The Ninth Circuit became the third circuit court of appeals to rule on whether Dodd-Frank’s whistleblower protections require reporting to the SEC. The Fifth and Second Circuits have come down on opposite sides, with the Fifth Circuit taking a strict interpretation and the Second Circuit holding that internal whistleblowers are protected from employment retaliation. The 2-1 panel decision joins the deferential Second Circuit interpretation (Somers v. Digital Realty Trust Inc., March 8, 2017, Schroeder, M.).
The Fifth Circuit was the first to rule on this issue, holding in Asadi v. G.E. Energy that the plain language of Dodd-Frank unambiguously requires SEC reporting as a prerequisite to protection from retaliation. The Second Circuit created a split by holding in Berman v. Neo@Ogilvy LLC that the statute is sufficiently ambiguous to warrant deference to the SEC’s rulemaking, which protects internal reporting.
Alleged retaliation. The plaintiff in the Ninth Circuit case was a vice president of portfolio management at Digital Realty Trust. According to his complaint, he reported to senior management actions by his supervisor that eliminated internal controls over certain corporate actions in violation of the Sarbanes-Oxley Act. He was fired shortly afterwards. Digital Realty moved to dismiss his complaint for employment retaliation for failure to report any of the alleged internal controls violations to the SEC. But the district court denied the motion, holding that Dodd-Frank is ambiguous and that the SEC’s rule was a reasonable interpretation of the statute under Chevron. The court also certified the action for interlocutory appeal to allow the Ninth Circuit to clarify the law.
Congress intended to protect internal whistleblowers. The Ninth Circuit agreed with the district court that the SEC’s rule aligned with Congress’s overall purpose to protect whistleblowers, whether they report violations internally or to the government. In doing so, the court joined others that have found an apparent incongruity in the Dodd-Frank provision: It defines "whistleblower" to mean one or more individuals reporting a securities law violation "to the Commission," but also, in subdivision (iii) of Section 21F(h)(1)(A), appears to protect disclosures that involve only internal reporting.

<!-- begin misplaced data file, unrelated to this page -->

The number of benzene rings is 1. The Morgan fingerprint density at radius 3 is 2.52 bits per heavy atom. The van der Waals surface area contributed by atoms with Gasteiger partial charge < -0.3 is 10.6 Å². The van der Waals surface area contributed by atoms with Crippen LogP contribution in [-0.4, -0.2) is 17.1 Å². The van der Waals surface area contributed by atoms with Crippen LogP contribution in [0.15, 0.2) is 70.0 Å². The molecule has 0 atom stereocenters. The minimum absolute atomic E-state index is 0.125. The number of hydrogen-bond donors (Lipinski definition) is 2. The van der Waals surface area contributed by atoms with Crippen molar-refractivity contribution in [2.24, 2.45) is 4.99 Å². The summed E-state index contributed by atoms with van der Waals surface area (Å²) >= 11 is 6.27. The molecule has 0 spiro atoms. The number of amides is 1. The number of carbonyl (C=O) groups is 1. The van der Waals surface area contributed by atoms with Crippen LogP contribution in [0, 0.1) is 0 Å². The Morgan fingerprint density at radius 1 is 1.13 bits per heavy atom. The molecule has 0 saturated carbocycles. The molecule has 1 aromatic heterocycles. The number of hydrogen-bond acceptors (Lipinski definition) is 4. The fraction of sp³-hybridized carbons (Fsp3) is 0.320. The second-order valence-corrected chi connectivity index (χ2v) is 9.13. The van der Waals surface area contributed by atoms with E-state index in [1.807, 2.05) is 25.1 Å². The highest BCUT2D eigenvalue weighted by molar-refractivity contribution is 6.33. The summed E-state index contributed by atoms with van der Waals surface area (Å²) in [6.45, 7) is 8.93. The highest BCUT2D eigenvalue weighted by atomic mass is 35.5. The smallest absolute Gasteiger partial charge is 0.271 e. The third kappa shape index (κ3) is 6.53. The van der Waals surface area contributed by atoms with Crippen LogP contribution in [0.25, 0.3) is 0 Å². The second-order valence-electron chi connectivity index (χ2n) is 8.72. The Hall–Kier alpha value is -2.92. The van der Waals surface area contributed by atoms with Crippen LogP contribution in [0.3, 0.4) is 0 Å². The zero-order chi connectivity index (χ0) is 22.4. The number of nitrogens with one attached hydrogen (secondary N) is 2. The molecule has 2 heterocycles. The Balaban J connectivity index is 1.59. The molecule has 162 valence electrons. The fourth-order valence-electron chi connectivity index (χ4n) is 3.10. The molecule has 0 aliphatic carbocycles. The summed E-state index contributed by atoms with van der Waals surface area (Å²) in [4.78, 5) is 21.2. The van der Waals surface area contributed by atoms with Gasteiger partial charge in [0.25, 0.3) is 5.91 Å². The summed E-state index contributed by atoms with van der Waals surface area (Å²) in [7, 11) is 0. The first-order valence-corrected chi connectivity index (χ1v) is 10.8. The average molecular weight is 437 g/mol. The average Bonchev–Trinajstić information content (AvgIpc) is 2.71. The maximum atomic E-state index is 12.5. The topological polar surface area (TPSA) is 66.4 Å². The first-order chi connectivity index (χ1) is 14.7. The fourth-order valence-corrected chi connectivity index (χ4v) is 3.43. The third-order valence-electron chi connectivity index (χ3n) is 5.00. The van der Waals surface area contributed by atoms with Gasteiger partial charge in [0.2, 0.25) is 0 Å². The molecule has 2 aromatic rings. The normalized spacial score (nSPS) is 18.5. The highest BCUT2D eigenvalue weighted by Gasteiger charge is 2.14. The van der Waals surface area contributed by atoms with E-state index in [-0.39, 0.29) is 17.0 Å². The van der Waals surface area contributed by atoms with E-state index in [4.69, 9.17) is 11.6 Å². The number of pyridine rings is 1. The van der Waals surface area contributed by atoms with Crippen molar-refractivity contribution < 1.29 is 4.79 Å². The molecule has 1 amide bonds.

The appeals court observed that subdivision (iii) was added after the bill went through committee, with no legislative history to explain its purpose. The language of the subdivision, however, illuminated Congress’s intent to protect certain professionals, namely auditors and attorneys, who are required to report violations internally before they can do so externally. The fact that the statute describes whistleblowers as employees who report to the SEC did not dispose of the plaintiff’s argument because terms can operate differently in different contexts, as the Supreme Court reasoned in upholding most of the Affordable Care Act (King v. Burwell (U.S. 2015)). Reading the term "whistleblower" as narrowly as it is defined earlier in the statute would make little practical sense and undercut congressional intent.
Dissent. Citing John Carpenter’s The Thing in a single-paragraph dissent, Judge Owens sided with the Fifth Circuit. "In my view, we should quarantine King and its potentially dangerous shapeshifting nature to the specific facts of that case to avoid jurisprudential disruption on a cellular level."
The case is No. 15-17352.
Attorneys: Stephen F. Henry (Stephen F. Henry, Attorney at Law) for Paul Somers. Brian Tobin Ashe (Seyfarth Shaw LLP) for Digital Realty Trust Inc. and Ellen Jacobs.
Companies: Digital Realty Trust Inc.
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